“When you see the horses every day, you learn to love them, Ole-Christian says. “You sense them in a way that allows you to adjust every tiny bit of the daily care and training. You become a bit of a nerd. Every day you try a little harder. Then, in the end, no matter what they achieve, at least you know you did your best.”
“When you see the horses every day, you learn to love them. You sense them in a way that allows you to adjust every tiny bit of the daily care and training.”Ole-Christian Hallerud
Finding Match Maker
In 2019 a new adventure was about to start as Ole-Christian travelled to the UK to purchase a promising thoroughbred accompanied by co-owner Pia Skjærsveeen and the professional coach Cathrine Erichsen. They decided to look for an older and already proven horse with good physics and a satisfying race record, which turned out to be a challenge in terms of their budget. But then a bay gelding with sparkling eyes passed by.
“I remember seeing ‘Match Maker’ at the auction. It was more of a coincidence, Ole-Christian says. “We had been struggling with finding a suitable horse that could meet our budget. Then a solid and calm four-year-old bay gelding, out of ‘Declaration of War’ with dam ‘I’m In Love’ showed up. I immediately looked him up. His racing record showed a few good results, yet not many. We decided to take the risk, even though we knew the lower price proved something was not right.”
“I remember seeing ‘Match’ at the auction. It was more of a coincidence. I immediately looked him up. His racing record showed a few good results, yet not many. We decided to take the risk, even though we knew the lower price proved something was not right.”Ole-Christian Hallerud
After the purchase of Match Maker, Ole-Christian realized the gelding had been struggling with quite many injuries.
“We still believed his type of problems could heal well by progressing slowly and giving him time. A bit disappointing, even though we knew this was the possible case.”
They decided to give Match Maker a chance and settled for a solid training program at home for the 2019/2020 winter season.”
As a previous eventing rider, believing in a varied training plan, the five-year-old gelding was put in a system to strengthen him mentally and physically – all the way supported by their professional coach Cathrine Erichsen.
“We did weekly dressage sessions and gymnastics using poles and small jumps next to hacking out. Twice a week, we took him to the track, and once a week, he was offered a day off, ” Ole-Christian says.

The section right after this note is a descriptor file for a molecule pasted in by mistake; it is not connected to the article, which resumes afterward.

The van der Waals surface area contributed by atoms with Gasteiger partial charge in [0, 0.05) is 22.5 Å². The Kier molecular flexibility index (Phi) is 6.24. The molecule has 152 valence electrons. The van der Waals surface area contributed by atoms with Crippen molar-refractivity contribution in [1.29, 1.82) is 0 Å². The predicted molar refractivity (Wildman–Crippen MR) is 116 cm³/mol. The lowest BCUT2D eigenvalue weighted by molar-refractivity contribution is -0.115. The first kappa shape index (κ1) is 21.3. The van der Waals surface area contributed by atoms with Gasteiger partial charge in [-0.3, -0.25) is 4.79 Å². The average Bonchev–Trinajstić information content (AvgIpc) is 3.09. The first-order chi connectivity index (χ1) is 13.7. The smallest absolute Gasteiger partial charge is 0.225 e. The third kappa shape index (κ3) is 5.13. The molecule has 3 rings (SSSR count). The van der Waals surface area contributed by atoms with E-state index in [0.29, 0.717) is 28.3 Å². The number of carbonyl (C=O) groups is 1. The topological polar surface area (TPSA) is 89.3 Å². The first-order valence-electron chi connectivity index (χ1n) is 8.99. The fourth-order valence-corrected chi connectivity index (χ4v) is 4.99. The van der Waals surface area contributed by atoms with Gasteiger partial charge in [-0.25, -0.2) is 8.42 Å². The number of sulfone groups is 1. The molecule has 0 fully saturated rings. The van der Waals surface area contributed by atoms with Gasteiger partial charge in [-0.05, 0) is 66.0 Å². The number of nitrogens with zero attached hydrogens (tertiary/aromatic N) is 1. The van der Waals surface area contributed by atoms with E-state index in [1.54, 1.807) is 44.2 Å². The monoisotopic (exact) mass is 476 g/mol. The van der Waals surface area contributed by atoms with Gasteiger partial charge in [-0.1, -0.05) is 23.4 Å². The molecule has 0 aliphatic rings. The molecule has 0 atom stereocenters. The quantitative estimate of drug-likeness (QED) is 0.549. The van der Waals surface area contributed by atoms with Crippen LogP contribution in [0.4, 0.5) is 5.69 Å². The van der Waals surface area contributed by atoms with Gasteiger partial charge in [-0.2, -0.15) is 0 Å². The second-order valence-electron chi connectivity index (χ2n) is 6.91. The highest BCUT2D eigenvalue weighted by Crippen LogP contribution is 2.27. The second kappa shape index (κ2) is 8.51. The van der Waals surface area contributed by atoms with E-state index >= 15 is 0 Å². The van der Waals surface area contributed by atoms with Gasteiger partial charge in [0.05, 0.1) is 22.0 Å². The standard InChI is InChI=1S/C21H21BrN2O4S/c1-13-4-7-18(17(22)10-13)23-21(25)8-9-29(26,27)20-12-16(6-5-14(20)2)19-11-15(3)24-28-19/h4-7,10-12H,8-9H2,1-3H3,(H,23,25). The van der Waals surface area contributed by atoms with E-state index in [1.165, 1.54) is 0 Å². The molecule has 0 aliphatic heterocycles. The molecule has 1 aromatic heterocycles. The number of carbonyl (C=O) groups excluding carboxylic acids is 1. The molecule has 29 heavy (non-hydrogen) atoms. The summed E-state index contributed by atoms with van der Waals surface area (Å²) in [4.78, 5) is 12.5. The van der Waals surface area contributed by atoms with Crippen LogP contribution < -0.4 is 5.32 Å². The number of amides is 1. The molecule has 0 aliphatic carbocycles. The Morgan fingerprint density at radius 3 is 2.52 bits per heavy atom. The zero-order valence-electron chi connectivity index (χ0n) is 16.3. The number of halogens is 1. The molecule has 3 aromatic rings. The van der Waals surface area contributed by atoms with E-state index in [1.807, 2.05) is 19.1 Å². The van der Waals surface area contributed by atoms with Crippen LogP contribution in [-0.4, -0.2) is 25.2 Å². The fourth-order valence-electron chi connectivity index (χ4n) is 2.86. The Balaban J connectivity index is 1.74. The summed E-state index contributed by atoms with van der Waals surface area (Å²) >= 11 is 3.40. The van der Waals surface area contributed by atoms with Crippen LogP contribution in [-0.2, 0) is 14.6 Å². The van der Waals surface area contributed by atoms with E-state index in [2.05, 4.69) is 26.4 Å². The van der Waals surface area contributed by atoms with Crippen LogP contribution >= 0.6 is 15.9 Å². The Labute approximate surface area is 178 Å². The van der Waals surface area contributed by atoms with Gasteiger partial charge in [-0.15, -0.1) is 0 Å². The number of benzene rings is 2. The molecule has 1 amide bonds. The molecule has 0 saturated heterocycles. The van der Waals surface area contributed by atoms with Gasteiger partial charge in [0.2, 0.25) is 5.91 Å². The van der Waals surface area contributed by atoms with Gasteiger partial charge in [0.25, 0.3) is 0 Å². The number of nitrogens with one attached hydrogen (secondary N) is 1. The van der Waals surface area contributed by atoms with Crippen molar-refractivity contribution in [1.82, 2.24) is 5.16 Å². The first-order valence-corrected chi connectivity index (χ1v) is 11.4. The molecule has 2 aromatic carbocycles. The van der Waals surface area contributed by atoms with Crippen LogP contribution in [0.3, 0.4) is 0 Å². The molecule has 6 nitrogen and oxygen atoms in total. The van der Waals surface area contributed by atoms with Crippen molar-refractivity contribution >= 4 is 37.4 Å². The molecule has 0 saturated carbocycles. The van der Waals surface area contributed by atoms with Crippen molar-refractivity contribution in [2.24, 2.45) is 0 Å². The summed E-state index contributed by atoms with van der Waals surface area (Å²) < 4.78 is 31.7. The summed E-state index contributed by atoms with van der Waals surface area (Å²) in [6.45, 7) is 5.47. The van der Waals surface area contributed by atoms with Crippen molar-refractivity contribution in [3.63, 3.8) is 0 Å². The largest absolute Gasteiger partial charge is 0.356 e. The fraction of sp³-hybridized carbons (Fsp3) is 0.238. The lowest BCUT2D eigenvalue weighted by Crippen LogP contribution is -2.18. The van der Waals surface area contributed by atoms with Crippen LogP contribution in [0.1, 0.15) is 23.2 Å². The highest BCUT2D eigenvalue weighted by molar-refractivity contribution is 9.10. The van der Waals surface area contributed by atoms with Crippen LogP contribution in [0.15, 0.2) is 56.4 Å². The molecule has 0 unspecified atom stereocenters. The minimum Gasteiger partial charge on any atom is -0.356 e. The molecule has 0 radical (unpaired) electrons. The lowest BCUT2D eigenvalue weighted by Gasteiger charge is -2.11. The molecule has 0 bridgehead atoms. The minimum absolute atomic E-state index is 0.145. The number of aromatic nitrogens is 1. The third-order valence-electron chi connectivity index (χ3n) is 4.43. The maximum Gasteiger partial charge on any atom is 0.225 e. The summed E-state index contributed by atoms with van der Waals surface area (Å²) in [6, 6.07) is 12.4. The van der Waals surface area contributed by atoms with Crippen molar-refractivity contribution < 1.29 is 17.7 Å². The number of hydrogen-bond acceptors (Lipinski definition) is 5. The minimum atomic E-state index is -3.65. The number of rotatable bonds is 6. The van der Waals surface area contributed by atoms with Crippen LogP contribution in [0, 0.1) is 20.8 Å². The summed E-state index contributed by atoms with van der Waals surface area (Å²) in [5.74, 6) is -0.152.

In 2020, during Match Maker’s first season in Norway, he was placed in all his 6 starts including a memorable runner-up finish in the Polar Cup at the Norwegian Derby, only beaten by the big star Duca Di Como. Things seemed to be working as planned.
By the end of the season, Match Maker was again transported home to the family yard for the winter, being put back in the same training system with guidance from coach Cathrine Erichsen.
“We did weekly dressage sessions and gymnastics using poles and small jumps next to hacking out. Twice a week, we took him to the track, and once a week, he was offered a day off”Ole-Christian Hallerud
Hopes for the 2021 season.
When we visit Ole-Christian and Vibeke, there’s just a few weeks left for the 2021 season to kick off. Match Maker seems to be fit, watching us from his stable window. The winter has gone by with strengthening weekly sessions in the indoor combined with hacking out in all different terrains. Luckily, Lommedalen offers all kind of variation outdoors, from climbing to flat jogging, and Øvrevoll racetrack is just a 15 minutes drive away.
“In a few weeks, we will bring him back to the track for the season, for coach Cathrine to take over the reins,” Ole-Christian says.
Hopes and dreams
Old and new pictures decorate the old brick wall in the small barn, from eventing to racing highlights. With a busy career in Norway’s leading property company, being around horses seem to add a certain spark to the 50-year-old horse owner.
“Horses give more energy than they take, Ole-Christian says. “I sometimes spend early mornings enjoying some speedy rounds on the track before I hit the office. An excellent substitute for coffee! An unbelievable feeling,” he says.
Match Maker plays with the rope, eager to get out, as Ole-Christian leads him out to his paddock.
“Let’s hope he will be ready for his debut in Copenhagen in a few weeks, ” the passionate horse owner says.
“I sometimes spend early mornings enjoying a few speedy rounds on the track before I hit the office. An excellent substitute for coffee! An unbelievable feeling.”Ole-Christian Hallerud
Sun goes down on Klampenborg racing track in Copenhagen, Denmark, as Match Maker shows the way in Danish Jockey Club Cup, ridden by Per Anders Gråberg, one of Scandinavias best jockeys. The duo is topping the podium in Saturday’s highest paid race.
Behind the prestigious triumph are; Norwegian Jockey Club’s chairman Ole-Christian Hallerud, his wife Vibeke Hallerud, co-owner Pia Skjærsveen and coach Cathrine Erichsen.
The 6-year-old Match Maker has now won four races in 12 starts, two of the victories have been taken in England, one at Øvrevoll, Norway and now one at Klampenborg in Denmark. In seven starts in Scandinavia, Match Maker, who was second in the Polar Cup, has not been outside the triple.